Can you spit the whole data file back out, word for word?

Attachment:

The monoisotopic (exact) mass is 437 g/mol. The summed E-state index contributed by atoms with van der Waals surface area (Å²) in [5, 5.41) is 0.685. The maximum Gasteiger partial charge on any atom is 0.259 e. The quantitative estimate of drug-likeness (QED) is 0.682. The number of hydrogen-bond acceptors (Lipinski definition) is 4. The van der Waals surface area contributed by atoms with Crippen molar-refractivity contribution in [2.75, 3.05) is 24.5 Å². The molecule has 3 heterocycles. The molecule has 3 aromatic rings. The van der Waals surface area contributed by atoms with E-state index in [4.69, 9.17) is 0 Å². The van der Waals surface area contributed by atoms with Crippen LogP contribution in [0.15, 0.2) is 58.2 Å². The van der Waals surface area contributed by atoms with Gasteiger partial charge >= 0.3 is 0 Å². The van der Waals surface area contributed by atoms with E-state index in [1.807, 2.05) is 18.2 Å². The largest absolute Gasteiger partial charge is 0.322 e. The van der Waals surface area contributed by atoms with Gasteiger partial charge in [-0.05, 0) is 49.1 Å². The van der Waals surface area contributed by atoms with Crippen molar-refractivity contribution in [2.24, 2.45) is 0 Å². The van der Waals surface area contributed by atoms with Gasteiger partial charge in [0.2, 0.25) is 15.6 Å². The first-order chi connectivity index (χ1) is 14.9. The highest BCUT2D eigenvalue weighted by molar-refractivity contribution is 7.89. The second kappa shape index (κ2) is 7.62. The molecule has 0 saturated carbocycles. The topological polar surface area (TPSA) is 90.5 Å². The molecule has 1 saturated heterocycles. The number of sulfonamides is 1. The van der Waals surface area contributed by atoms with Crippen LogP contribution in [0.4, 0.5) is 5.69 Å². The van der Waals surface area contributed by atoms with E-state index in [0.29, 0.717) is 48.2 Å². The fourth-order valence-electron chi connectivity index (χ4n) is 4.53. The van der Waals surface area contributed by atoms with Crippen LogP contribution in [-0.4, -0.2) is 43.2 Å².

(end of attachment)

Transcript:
The monoisotopic (exact) mass is 437 g/mol. The summed E-state index contributed by atoms with van der Waals surface area (Å²) in [5, 5.41) is 0.685. The maximum Gasteiger partial charge on any atom is 0.259 e. The quantitative estimate of drug-likeness (QED) is 0.682. The number of hydrogen-bond acceptors (Lipinski definition) is 4. The van der Waals surface area contributed by atoms with Crippen molar-refractivity contribution in [2.75, 3.05) is 24.5 Å². The molecule has 3 heterocycles. The molecule has 3 aromatic rings. The van der Waals surface area contributed by atoms with E-state index in [4.69, 9.17) is 0 Å². The van der Waals surface area contributed by atoms with Crippen LogP contribution in [0.15, 0.2) is 58.2 Å². The van der Waals surface area contributed by atoms with Gasteiger partial charge >= 0.3 is 0 Å². The van der Waals surface area contributed by atoms with E-state index in [1.807, 2.05) is 18.2 Å². The largest absolute Gasteiger partial charge is 0.322 e. The van der Waals surface area contributed by atoms with Gasteiger partial charge in [-0.05, 0) is 49.1 Å². The van der Waals surface area contributed by atoms with Crippen molar-refractivity contribution in [2.24, 2.45) is 0 Å². The van der Waals surface area contributed by atoms with Gasteiger partial charge in [0.2, 0.25) is 15.6 Å². The first-order chi connectivity index (χ1) is 14.9. The highest BCUT2D eigenvalue weighted by molar-refractivity contribution is 7.89. The second kappa shape index (κ2) is 7.62. The molecule has 0 saturated carbocycles. The topological polar surface area (TPSA) is 90.5 Å². The molecule has 1 saturated heterocycles. The number of sulfonamides is 1. The van der Waals surface area contributed by atoms with Crippen LogP contribution in [0.4, 0.5) is 5.69 Å². The van der Waals surface area contributed by atoms with E-state index in [0.29, 0.717) is 48.2 Å². The fourth-order valence-electron chi connectivity index (χ4n) is 4.53. The van der Waals surface area contributed by atoms with Crippen LogP contribution in [-0.4, -0.2) is 43.2 Å².